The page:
And yet, Fall Out Toy Works is very much of a piece with that earlier series. Following a nondescript initial pair of issues — concerning a sensitive maker of sentient robot toys who finds himself involved with a drowsy-eyed industrialist in a scheme to invent a real-feeling artificial woman for the latter’s private life, the content notable mainly for Lewis’ enjoyable deployment of accents, ranging from a Rabbi diamond manufacturer’s patter to a hostess club employee’s wildly eccentric Japanese-English — the series’ third chapter suddenly shifts its focus to an ‘interlude’ of the sort its writer used to fine effect in The Winter Men. Having successfully manufactured a ‘real’ girl in the Pinocchio mold — Tiffany Blues, named for the Tiffany Blews cut off 2007’s Folie à Deux — the toymaker finds himself infatuated. He dreams of man-on-robot sex, and spends a troubling day of hooky with the free-spirited automaton, who sort of wants to be happy with her insanely rich boyfriend but also wants to dance and laugh and have experiences that aren’t programmed into her.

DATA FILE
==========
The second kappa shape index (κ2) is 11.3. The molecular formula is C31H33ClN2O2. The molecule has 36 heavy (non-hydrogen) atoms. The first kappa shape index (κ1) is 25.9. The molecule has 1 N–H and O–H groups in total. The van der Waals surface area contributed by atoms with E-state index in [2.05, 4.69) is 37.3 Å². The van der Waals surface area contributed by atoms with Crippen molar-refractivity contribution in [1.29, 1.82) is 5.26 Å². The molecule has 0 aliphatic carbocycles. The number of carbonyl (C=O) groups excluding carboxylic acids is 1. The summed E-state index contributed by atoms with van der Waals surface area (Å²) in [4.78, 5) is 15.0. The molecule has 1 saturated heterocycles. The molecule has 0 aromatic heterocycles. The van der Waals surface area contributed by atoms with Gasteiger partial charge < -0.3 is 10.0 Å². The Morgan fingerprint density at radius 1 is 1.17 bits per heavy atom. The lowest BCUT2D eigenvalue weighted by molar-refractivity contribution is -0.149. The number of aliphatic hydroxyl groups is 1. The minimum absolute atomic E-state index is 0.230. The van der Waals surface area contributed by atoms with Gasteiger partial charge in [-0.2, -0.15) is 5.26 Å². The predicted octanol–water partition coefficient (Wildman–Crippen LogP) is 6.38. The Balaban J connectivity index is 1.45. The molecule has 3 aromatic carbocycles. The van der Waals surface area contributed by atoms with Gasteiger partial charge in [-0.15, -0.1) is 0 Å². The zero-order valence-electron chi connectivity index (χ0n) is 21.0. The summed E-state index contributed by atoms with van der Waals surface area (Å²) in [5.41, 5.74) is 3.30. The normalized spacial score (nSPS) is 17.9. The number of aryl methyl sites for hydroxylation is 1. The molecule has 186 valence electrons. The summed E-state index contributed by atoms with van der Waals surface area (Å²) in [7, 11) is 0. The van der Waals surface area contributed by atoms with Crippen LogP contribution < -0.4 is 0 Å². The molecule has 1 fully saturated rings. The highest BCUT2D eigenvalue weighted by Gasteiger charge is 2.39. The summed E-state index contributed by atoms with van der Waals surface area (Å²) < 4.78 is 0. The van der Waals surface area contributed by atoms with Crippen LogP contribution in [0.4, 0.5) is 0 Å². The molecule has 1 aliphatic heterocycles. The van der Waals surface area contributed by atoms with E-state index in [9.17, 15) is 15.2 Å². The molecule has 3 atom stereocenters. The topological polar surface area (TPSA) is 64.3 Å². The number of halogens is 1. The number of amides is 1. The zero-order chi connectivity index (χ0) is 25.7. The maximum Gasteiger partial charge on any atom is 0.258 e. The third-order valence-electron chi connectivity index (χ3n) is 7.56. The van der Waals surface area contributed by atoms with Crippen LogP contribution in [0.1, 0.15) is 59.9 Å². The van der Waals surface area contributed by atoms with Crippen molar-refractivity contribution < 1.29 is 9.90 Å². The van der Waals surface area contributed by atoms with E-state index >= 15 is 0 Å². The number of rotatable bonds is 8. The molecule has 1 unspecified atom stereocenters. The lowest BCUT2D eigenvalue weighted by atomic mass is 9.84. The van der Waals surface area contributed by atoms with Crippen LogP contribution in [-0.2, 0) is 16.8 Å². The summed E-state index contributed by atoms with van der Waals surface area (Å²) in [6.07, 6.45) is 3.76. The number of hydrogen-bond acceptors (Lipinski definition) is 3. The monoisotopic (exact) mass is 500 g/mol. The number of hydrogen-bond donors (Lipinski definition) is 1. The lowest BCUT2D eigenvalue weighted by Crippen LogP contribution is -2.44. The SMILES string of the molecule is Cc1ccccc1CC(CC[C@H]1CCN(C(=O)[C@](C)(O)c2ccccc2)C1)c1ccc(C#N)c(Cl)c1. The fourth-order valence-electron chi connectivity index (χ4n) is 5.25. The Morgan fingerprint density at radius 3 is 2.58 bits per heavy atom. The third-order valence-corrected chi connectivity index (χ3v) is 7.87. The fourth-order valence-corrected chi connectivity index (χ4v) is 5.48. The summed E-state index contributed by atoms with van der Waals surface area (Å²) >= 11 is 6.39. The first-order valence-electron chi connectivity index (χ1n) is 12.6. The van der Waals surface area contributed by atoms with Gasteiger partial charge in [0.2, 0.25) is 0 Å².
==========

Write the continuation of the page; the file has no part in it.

The industrialist — who controls the very sun that shines onto the metropolis of the comic! — tracks the couple down and directs his robot goons to give the toymaker a sound thumping. A typical drama-building device, but… there’s two complicating factors.
First, prior to the attack, the toymaker’s Jiminy Cricket-like insect smartphone had suddenly stopped acting like his conscience as in the first two issues, turning to the reader on page three and decrying the usage of dreams in fiction as bullshit distractions from the meat of a scenario. He then announces the issue’s title, and thereafter becomes a type of over-critical reader’s surrogate, or maybe a frustrated editor, drawing our attention to the artificiality of the comic’s narrative devices. You, the genuine reader, could probably write it off as yet another curious upheaval in a series that had already seen two colorists and two letterers participate under the supervision of two editors and two art directors, with production of its anime-look art housed in Singapore’s Imaginary Friends Studios, where penciller Sami Basri would eventually step aside for one Hendry Prasetyo as of issue #4.
There was a three-month gap between issues #2 and 3.
The second complication was that in that time between issues, Lewis was present in a bar which was robbed, and he was beaten into a coma.